Have you heard of this (boring) company? APH

From time to time, we publish a brief highlight of a company that we own on behalf of our investors, in order to provide an example of the investment philosophy that we practice and that we try to explain to the world in the pages of this blog. In the past, some of the companies highlighted have included:

These short overviews are meant to provide some concrete examples of the investment principles we follow, and to counteract some of the incorrect understanding of "growth stock investing" that began in the 1990s and persists to this day (for more discussion of our understanding of what we might call "true" or "classic" growth stock investing, see previous posts such as this one and this one).

This time, we'd like to briefly discuss a company that may not fit the stereotype of a "hot growth stock" as portrayed by the often-unhelpful financial media, but a company that we believe fits the definition of a true "Taylor Frigon growth company," and that is electronic-equipment manufacturer Amphenol Corporation, of Wallingford, Connecticut*.

Founded in 1932, Amphenol is one of the largest manufacturers of electronic connection products in the world, including fiber optic connectors, busbars, backplanes, specialized cable assemblies, and other parts that enable the ongoing demand for electronics and automation in industrial equipment and automobiles. Many of their parts are designed for harsh environments and the rugged use-cases encountered in the aerospace, mining, and defense industries, often involving waterproofing, vibration-resistant connections, and the ability to withstand high pressure, extreme temperatures, and corrosive materials.

Many Amphenol products (some of which are pictured above) may not be as sleek-looking or ultra-modern in design as the consumer devices that many investors think of first when they hear the words "high-tech," but Amphenol components are critical connections inside many mobile connected devices, fully 50% of which contain Amphenol products in the form of antennas, microphone and speaker connectors, camera sockets, battery connectors, charger connectors, and so on.

Furthermore, Amphenol is a leading provider of electronics solutions that connect the "guts" of the communications networks that make those mobile devices possible, with products that go into cellular base-stations, wireless routers, cellsite antennas, and fiber-optic backhaul interfaces.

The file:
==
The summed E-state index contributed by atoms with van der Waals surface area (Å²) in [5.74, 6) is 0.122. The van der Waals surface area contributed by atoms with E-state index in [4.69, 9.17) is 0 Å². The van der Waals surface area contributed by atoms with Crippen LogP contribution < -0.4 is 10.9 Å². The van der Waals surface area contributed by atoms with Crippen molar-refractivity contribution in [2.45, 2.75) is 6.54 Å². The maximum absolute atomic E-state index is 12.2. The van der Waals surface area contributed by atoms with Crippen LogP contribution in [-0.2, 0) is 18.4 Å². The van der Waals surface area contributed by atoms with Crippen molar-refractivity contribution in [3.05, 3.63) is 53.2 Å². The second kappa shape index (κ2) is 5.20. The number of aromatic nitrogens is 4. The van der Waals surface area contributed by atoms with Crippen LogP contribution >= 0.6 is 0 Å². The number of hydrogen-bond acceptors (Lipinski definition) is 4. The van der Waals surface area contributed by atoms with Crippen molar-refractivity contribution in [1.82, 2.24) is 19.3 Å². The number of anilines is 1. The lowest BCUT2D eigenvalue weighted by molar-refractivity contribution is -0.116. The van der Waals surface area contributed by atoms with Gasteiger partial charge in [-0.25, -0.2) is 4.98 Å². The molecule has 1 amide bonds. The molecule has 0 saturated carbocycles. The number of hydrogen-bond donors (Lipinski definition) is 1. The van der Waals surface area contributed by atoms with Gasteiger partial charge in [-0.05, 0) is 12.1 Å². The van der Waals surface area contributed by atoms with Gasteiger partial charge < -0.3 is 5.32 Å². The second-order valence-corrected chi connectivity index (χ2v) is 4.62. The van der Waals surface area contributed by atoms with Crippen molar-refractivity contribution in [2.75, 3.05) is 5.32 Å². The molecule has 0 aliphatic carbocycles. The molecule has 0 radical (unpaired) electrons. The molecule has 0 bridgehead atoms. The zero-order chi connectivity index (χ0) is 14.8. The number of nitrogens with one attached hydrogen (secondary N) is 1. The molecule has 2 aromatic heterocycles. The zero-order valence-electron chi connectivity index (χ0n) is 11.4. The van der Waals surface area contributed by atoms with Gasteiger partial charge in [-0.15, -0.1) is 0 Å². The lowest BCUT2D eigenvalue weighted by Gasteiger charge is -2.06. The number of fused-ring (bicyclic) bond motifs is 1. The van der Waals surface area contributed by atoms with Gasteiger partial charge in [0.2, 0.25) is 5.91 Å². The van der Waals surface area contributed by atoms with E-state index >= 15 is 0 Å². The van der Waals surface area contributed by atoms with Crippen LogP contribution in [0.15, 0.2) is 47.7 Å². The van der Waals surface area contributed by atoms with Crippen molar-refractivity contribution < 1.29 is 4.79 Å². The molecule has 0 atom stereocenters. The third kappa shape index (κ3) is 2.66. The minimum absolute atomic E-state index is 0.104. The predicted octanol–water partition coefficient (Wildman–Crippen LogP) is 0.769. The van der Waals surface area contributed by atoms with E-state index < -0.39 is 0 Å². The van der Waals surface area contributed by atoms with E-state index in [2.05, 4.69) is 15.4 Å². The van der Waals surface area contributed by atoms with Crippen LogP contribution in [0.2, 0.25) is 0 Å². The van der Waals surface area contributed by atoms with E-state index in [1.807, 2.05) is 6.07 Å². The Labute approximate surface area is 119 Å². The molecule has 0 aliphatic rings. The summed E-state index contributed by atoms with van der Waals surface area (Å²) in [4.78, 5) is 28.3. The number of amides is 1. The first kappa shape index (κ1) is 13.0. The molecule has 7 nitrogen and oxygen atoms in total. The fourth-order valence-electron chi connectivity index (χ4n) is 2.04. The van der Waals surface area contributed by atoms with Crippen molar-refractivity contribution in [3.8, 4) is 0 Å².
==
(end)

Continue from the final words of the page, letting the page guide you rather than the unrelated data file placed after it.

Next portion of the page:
And, in case you think that the industrial-strength connections that Amphenol has successfully manufactured for decades are getting ready to be replaced completely by wireless RF connections, Amphenol offers a complete line of RF products which enable connection of devices through wireless RF technology. In fact, Amphenol engineers invented RF technology in the 1940s in conjunction with the US military.

Amphenol has a long history of steady earnings growth (interrupted by periods of earnings declines in 2001-2002 and 2008-2009, each period of decline lasting for about five quarters), and their most recent 5-year operating earnings growth has been at a compound annual rate of 13.3%. Their most recent 3-year operating earnings growth has been even faster, at a compound annual rate of 26.7%. The company's current return on equity (defined as current earnings available to common shareholders divided by common equity) is 21.8%. The company also instituted a modest dividend in 2005, which continues to the present and has grown at an annual rate of about 42.6% in the past five years.

In short, Amphenol may seem on first glance to be a somewhat "boring" company, involved in the unglamorous business of manufacturing the connectors and components that undergird the modern electronic world. In reality, the company is a textbook example of what the late Dick Taylor would call a "stable grower" and what Thomas Rowe Price might have described as a "successful business enterprise which continues to grow and prosper over a long period of years."

We believe that Amphenol exemplifies the kind of company that investors should consider as a destination for investment capital (as part of a well-rounded investment strategy constructed in conjunction with their objectives and constraints), and we highlight it here in order to illustrate the application of some of the general investment principles that we discuss here in the Taylor Frigon Advisor.

Perhaps most importantly, it serves to demonstrate that a "growth stock" may look very different from the companies that you hear being breathlessly ventilated night and day in the financial media.

* At the time of publication, the principals of Taylor Frigon Capital Management owned securities issued by Amphenol Corporation (APH), EZchip Semiconductor (EZCH), Panera Bread (PNRA), Tractor Supply Company (TSCO), and ResMed Inc. (RMD).